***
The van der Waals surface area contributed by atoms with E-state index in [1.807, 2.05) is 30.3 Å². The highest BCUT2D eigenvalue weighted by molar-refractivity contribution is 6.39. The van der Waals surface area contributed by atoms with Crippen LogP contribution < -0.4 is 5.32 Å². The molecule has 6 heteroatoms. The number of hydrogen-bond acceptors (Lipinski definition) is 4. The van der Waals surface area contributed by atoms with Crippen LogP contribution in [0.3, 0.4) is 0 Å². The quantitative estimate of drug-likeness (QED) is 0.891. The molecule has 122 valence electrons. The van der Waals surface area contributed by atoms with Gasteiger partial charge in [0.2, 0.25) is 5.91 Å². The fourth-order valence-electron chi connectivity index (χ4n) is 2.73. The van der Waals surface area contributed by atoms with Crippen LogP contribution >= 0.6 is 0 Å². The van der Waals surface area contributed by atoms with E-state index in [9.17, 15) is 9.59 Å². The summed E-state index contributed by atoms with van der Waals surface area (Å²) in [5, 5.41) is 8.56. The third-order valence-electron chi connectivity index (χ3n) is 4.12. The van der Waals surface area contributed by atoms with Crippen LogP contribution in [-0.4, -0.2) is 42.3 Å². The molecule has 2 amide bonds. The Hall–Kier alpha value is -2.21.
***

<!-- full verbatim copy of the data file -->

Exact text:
The van der Waals surface area contributed by atoms with E-state index in [1.807, 2.05) is 30.3 Å². The highest BCUT2D eigenvalue weighted by molar-refractivity contribution is 6.39. The van der Waals surface area contributed by atoms with Crippen LogP contribution < -0.4 is 5.32 Å². The molecule has 6 heteroatoms. The number of hydrogen-bond acceptors (Lipinski definition) is 4. The van der Waals surface area contributed by atoms with Crippen LogP contribution in [0.3, 0.4) is 0 Å². The quantitative estimate of drug-likeness (QED) is 0.891. The molecule has 122 valence electrons. The van der Waals surface area contributed by atoms with Gasteiger partial charge in [0.2, 0.25) is 5.91 Å². The fourth-order valence-electron chi connectivity index (χ4n) is 2.73. The van der Waals surface area contributed by atoms with Crippen LogP contribution >= 0.6 is 0 Å². The van der Waals surface area contributed by atoms with E-state index in [9.17, 15) is 9.59 Å². The summed E-state index contributed by atoms with van der Waals surface area (Å²) in [5, 5.41) is 8.56. The third-order valence-electron chi connectivity index (χ3n) is 4.12. The van der Waals surface area contributed by atoms with Crippen LogP contribution in [-0.4, -0.2) is 42.3 Å². The molecule has 2 amide bonds. The Hall–Kier alpha value is -2.21.